It’s fitting that a sloth would stay in place for 27,000 years. A team of researchers from the University of Illinois at Urbana-Champaign has located the remains of a giant sloth—which could have stood up to 13 feet tall—in a sinkhole in central Belize, and has used them to piece together aspects of the mega-sloth’s prehistoric lifeworld. They report their findings today in the journal Science Advances.
The team unearthed the remains—comprising a humerus, a femur, and a particularly massive tooth that is nearly four inches long and more than an inch wide—back in 2014, while trying to find Maya artifacts in the deep pool. One possible explanation for how the giant sloth fell about 70 feet into the sinkhole is that it was looking for water, at the time much scarcer in the region than it is today. During the Last Glacial Maximum, when earth’s glaciers were last at their thickest and sea levels at their lowest, those icy masses had stowed away much of the water that would have previously been available to the sloth and others, possibly leading it to look down the hole from which it never emerged.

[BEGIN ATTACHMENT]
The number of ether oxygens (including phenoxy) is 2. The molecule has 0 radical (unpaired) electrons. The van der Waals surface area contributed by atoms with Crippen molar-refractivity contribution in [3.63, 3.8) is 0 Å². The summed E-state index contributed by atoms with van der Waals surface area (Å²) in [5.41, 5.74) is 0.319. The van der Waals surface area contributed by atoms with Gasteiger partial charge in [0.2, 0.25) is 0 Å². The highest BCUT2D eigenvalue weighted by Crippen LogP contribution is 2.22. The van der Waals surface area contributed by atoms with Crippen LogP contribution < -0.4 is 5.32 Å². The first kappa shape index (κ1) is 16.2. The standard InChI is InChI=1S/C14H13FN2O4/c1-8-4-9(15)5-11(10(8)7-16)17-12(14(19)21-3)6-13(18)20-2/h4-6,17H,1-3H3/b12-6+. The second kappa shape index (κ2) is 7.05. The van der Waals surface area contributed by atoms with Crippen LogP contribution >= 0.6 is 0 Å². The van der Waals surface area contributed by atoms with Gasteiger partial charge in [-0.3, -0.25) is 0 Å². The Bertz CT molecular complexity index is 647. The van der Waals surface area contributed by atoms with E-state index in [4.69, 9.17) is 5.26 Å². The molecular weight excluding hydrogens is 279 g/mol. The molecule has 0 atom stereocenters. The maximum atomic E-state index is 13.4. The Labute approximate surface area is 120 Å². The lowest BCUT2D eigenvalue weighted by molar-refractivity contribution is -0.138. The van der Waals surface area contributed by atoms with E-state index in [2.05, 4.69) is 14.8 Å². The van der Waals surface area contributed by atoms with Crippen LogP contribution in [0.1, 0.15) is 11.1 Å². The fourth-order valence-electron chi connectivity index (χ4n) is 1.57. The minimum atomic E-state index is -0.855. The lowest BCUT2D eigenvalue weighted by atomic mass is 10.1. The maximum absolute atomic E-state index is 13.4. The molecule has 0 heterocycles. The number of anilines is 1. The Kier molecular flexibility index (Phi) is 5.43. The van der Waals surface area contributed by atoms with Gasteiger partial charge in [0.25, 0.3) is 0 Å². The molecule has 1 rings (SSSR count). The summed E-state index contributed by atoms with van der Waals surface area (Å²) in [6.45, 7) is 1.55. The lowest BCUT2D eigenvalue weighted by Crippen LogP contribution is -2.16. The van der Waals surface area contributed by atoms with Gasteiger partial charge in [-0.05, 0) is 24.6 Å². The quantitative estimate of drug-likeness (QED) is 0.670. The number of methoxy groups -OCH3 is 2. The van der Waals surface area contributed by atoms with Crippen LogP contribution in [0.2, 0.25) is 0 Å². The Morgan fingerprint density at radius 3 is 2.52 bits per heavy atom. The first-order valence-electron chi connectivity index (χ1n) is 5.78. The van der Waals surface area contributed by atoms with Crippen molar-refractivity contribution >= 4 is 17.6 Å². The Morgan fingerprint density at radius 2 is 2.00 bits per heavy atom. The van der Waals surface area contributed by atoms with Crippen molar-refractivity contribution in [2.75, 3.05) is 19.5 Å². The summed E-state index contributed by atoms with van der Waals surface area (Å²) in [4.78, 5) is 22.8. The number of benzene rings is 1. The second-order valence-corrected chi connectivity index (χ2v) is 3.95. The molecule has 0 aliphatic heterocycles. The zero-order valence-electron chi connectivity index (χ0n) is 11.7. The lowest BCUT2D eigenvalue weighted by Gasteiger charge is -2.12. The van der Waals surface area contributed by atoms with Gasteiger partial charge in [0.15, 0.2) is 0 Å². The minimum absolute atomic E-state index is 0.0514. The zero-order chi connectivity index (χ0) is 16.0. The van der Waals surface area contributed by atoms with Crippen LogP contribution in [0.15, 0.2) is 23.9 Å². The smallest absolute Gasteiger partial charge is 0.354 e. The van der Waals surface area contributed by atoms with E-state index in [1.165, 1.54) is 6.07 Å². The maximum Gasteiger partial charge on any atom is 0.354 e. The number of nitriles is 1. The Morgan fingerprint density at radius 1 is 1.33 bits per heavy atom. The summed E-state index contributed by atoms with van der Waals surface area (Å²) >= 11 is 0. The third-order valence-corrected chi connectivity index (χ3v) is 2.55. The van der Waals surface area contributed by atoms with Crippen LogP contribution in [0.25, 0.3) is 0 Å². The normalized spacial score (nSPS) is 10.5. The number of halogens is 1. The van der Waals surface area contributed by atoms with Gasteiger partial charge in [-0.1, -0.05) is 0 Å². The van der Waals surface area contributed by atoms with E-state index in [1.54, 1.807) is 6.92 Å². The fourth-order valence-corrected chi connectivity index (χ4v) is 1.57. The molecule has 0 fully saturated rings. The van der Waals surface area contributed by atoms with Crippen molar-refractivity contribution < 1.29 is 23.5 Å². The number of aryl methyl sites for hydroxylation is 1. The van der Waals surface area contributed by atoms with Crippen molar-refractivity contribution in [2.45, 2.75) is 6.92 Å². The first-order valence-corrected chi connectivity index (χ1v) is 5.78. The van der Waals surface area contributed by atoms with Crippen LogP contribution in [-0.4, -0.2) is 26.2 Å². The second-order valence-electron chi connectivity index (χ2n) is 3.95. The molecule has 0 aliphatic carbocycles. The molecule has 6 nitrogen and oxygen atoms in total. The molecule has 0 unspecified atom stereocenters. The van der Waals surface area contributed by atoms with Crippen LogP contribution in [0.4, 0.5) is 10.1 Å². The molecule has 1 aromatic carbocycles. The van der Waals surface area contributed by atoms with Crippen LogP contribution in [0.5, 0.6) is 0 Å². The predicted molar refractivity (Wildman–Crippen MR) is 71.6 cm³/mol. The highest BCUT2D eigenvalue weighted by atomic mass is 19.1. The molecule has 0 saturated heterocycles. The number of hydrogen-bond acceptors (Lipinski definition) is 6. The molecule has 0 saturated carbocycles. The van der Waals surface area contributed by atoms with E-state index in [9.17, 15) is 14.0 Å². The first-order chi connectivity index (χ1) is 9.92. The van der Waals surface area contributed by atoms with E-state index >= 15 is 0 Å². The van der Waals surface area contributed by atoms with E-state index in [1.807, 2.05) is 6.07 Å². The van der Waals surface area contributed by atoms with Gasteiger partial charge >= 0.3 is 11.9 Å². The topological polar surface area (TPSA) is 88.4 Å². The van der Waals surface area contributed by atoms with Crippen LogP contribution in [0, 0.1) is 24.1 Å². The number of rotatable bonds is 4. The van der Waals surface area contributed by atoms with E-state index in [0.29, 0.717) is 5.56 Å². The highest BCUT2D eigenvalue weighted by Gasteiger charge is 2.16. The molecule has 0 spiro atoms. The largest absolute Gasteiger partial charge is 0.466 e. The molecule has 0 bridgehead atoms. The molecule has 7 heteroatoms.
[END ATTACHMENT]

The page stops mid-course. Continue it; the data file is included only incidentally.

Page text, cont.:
The sloth tooth immediately offered the researchers their share of obstacles. First—unlike the teeth of other extinct giant mammals, such as mammoths—giant sloth teeth do not have enamel, the hard dental coating that can often teach researchers about an organism’s diet. Second, a good deal of the tooth had been fossilized, meaning that some of its original tissue and bone had been replaced with minerals.
To determine which parts of the tooth were still open to analysis, the team used “cathodoluminescence microscopy” to set the minerals aglow and isolate the surviving tissue. The lead author Jean Larmon was then able to analyze some 20 samples of orthodentin, the main substance in teeth. The samples illustrated more than a year of dental growth, and showcased the sloth’s impressive ability to adapt to seasonal and dietary changes. “What this study really tells us,” Larmon writes in an email, “is that these sloths were surviving in rather extreme seasonality in the Late Pleistocene, with just a three-month rainy season and a nine-month dry season, and that they were able to shift their diet with this seasonality” between the different kinds of plants available at different times.
“That means that they were pretty adaptable,” writes Larmon, which helps to explain how they were likely around for more than 10,000 years, and that their eventual extinction probably had to do with more than just climate-related stressors. Don’t mistake a sloth’s laziness for weakness; these guys can hold their own.